I still feel discounted from my world.  There are email messages, which I read, and phone messages which I listen to, but I do not answer anything.  I do not yet know what to say; but again I am grateful.  Thank you.  I have to process and focus and understand – we mostly just pray, which actually is the only thing which helps.  The day finally ends at Caroline’s table where she gives me tea and I find comfort.  Caroline and I share tea.  I do not know who else she may share tea with, but there is no one with whom a cup of tea means more to me than with Caroline. 

            The days are long and weary.  There are more questions than answers.  You dance around nurses and aids, grateful for the ones who speak with you; but more grateful for the ones who tend to my Mother’s needs which no one else can meet.  This is a strange visit and everything is off.  Nic and Allison are still in Australia, though coming home soon.  Hannah is at school, in Pennsylvania, and Juan, Beth, and Kyle will soon be leaving to California, to welcome Allison and Nic home.  Before they all go, there are visits, mostly at the hospital, but also around Doug and Caroline’s table. 

         It is Doug who makes the most memorable statement of this journey.  On our last night in town, he comes and goes several times, as he tries to deal with the pressing matters of life.  Entering and exiting the conversation, making contributions and excusing himself again – he returns and matter of factly states that this family really does cover the widest variety of topics in a single setting.  It is true, the conversations have been long, challenging, provocative, troublesome, silly, exciting, scary . . . we have to leave; and I do not want to go.  In that moment, I do not think any of us want to separate. 

            My Mother is doing better.  Before we left she had been transferred from the critical care hospital to a rehab facility.  I want to be happy about this development, as I understand it is the logical progression; but I hate seeing her at such a place.  They do get her out of bed, and into a wheel chair.  She takes a few steps, and moves around in bed and begins to make progress.  I can tell she is not happy, except when telling me about her visitors, like my Uncle Glenn and Aunt Beverly who have driven from Ohio, to see her – she is especially moved by this visit, as are we all – thank you.  She tells me about the plants and flowers and cards and calls – and I reflect on how small our lives become when we are dependent on others.  I can easily understand the sadness which such an environment brings.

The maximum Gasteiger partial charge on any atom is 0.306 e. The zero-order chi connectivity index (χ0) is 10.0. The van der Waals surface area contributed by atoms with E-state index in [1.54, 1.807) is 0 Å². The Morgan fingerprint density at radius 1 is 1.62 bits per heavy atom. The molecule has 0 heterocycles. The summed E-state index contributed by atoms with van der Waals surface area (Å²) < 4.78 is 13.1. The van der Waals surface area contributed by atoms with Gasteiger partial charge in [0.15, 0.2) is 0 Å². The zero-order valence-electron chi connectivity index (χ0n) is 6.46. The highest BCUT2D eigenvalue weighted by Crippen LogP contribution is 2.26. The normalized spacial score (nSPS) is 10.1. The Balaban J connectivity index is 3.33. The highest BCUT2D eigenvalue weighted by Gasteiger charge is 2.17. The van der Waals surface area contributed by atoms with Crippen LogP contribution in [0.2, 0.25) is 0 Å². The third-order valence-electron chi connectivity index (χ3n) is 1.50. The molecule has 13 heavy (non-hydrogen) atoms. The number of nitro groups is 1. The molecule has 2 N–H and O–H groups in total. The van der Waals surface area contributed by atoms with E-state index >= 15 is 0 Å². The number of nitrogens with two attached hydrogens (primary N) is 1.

I am home; well I am in my house.  It is good to sleep in my own bed, and snuggle up with soft and familiar pillows and blankets; and stand in my own shower, letting the running water sooth both body and soul.  My refrigerator is still empty and I am wishing we had a plate of Spanish artichokes, sautéed in garlic and garnished with diced ham – what a delightful meal that was.  There are two piles in the guest room.  The contents from the suitcase that went to Europe and the one that went to Massachusetts.  The clothes are easily dispensed to the laundry, but the notes, brochures, flyers, ticket stubs, and stir sticks will take longer to address.  Kate and I have yet to look at our pictures.  I keep wondering if we get to be happy over this trip? 

         I have spent the last hour watching the hunter’s moon slowly rise over the horizon and marvel at its reflection on the lake.  It is a perfect night, except that I am far away from the people I love; and worried about their well being.  Still, I am home. 

          Sitting on the counter is my Trader Joe’s stash, a unique California, grocery store with fresh, wholesome products which do not cost an arm and a leg, that has made its way east to Massachusetts, and beyond, but not far enough south to arrive in Florida.  When I travel highway 95, somewhere along the way, there must be a stop at Trader Joe’s.  From Massachusetts, I have brought a bit of California, home to Florida.  Home is bigger than my house or my family.  I guess home really is my country.  I am lucky.  I know my country.  I have lived it and traveled it and own it. It has been lovely to journey abroad and there will be much to reflect upon, regarding that trip, but in my distress it has been good to travel familiar highways and byways, which have brought me back to home.  That is all for now.